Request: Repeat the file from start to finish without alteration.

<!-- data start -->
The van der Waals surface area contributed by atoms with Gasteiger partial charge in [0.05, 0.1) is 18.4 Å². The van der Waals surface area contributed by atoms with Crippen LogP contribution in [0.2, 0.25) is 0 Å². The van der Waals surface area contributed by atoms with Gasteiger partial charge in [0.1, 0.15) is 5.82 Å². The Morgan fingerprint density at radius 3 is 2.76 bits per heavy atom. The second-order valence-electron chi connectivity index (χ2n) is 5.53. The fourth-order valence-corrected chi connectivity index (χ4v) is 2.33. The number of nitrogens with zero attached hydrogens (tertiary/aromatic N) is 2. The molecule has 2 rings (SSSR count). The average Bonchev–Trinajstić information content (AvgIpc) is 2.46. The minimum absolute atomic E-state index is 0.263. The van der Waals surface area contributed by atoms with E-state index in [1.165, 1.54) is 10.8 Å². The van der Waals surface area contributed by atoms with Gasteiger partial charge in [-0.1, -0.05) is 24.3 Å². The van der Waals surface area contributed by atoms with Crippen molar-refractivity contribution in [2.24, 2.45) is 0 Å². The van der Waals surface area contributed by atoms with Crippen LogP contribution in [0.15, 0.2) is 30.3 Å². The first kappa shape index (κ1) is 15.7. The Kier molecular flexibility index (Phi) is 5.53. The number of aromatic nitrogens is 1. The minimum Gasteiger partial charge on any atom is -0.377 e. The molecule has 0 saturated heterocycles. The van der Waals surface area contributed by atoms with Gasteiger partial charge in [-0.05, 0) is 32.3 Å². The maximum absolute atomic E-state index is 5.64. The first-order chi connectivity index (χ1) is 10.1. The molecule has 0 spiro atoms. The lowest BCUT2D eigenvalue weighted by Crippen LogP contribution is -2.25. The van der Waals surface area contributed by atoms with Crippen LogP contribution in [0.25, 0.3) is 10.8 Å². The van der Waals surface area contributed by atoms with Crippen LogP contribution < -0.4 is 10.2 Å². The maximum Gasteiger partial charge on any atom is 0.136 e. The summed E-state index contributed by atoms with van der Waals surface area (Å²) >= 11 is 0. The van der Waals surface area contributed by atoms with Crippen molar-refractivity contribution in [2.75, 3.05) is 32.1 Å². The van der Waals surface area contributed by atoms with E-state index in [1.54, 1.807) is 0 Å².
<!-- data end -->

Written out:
The van der Waals surface area contributed by atoms with Gasteiger partial charge in [0.05, 0.1) is 18.4 Å². The van der Waals surface area contributed by atoms with Crippen LogP contribution in [0.2, 0.25) is 0 Å². The van der Waals surface area contributed by atoms with Gasteiger partial charge in [0.1, 0.15) is 5.82 Å². The Morgan fingerprint density at radius 3 is 2.76 bits per heavy atom. The second-order valence-electron chi connectivity index (χ2n) is 5.53. The fourth-order valence-corrected chi connectivity index (χ4v) is 2.33. The number of nitrogens with zero attached hydrogens (tertiary/aromatic N) is 2. The molecule has 2 rings (SSSR count). The average Bonchev–Trinajstić information content (AvgIpc) is 2.46. The minimum absolute atomic E-state index is 0.263. The van der Waals surface area contributed by atoms with E-state index in [1.165, 1.54) is 10.8 Å². The van der Waals surface area contributed by atoms with Gasteiger partial charge in [-0.1, -0.05) is 24.3 Å². The van der Waals surface area contributed by atoms with Crippen molar-refractivity contribution in [2.24, 2.45) is 0 Å². The van der Waals surface area contributed by atoms with Crippen LogP contribution in [0.15, 0.2) is 30.3 Å². The first kappa shape index (κ1) is 15.7. The Kier molecular flexibility index (Phi) is 5.53. The number of aromatic nitrogens is 1. The minimum Gasteiger partial charge on any atom is -0.377 e. The molecule has 0 saturated heterocycles. The van der Waals surface area contributed by atoms with Gasteiger partial charge in [-0.05, 0) is 32.3 Å². The maximum absolute atomic E-state index is 5.64. The first-order chi connectivity index (χ1) is 10.1. The molecule has 0 spiro atoms. The lowest BCUT2D eigenvalue weighted by Crippen LogP contribution is -2.25. The van der Waals surface area contributed by atoms with Crippen LogP contribution in [0.25, 0.3) is 10.8 Å². The van der Waals surface area contributed by atoms with Crippen LogP contribution < -0.4 is 10.2 Å². The maximum Gasteiger partial charge on any atom is 0.136 e. The summed E-state index contributed by atoms with van der Waals surface area (Å²) >= 11 is 0. The van der Waals surface area contributed by atoms with Crippen molar-refractivity contribution in [2.75, 3.05) is 32.1 Å². The van der Waals surface area contributed by atoms with E-state index in [1.54, 1.807) is 0 Å².